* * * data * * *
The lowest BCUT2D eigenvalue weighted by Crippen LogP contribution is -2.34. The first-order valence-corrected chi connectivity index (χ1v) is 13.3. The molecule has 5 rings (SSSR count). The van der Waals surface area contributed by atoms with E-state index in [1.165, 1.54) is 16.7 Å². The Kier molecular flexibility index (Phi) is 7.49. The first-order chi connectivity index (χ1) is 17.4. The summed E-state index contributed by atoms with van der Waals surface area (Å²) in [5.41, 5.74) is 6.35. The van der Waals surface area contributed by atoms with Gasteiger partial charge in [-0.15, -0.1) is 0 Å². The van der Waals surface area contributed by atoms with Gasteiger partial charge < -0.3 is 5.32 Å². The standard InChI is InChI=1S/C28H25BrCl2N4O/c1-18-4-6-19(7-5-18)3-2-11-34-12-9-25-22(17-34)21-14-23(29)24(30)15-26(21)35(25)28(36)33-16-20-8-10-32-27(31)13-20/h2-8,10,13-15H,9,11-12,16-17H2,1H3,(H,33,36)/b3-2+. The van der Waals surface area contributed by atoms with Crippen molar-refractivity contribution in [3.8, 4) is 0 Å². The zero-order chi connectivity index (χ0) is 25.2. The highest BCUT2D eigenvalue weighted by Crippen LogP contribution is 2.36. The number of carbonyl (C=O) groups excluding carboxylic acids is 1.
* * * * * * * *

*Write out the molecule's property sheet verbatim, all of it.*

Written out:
The lowest BCUT2D eigenvalue weighted by Crippen LogP contribution is -2.34. The first-order valence-corrected chi connectivity index (χ1v) is 13.3. The molecule has 5 rings (SSSR count). The van der Waals surface area contributed by atoms with E-state index in [1.165, 1.54) is 16.7 Å². The Kier molecular flexibility index (Phi) is 7.49. The first-order chi connectivity index (χ1) is 17.4. The summed E-state index contributed by atoms with van der Waals surface area (Å²) in [5.41, 5.74) is 6.35. The van der Waals surface area contributed by atoms with Gasteiger partial charge in [-0.15, -0.1) is 0 Å². The van der Waals surface area contributed by atoms with Gasteiger partial charge < -0.3 is 5.32 Å². The standard InChI is InChI=1S/C28H25BrCl2N4O/c1-18-4-6-19(7-5-18)3-2-11-34-12-9-25-22(17-34)21-14-23(29)24(30)15-26(21)35(25)28(36)33-16-20-8-10-32-27(31)13-20/h2-8,10,13-15H,9,11-12,16-17H2,1H3,(H,33,36)/b3-2+. The van der Waals surface area contributed by atoms with Crippen molar-refractivity contribution in [3.8, 4) is 0 Å². The zero-order chi connectivity index (χ0) is 25.2. The highest BCUT2D eigenvalue weighted by Crippen LogP contribution is 2.36. The number of carbonyl (C=O) groups excluding carboxylic acids is 1.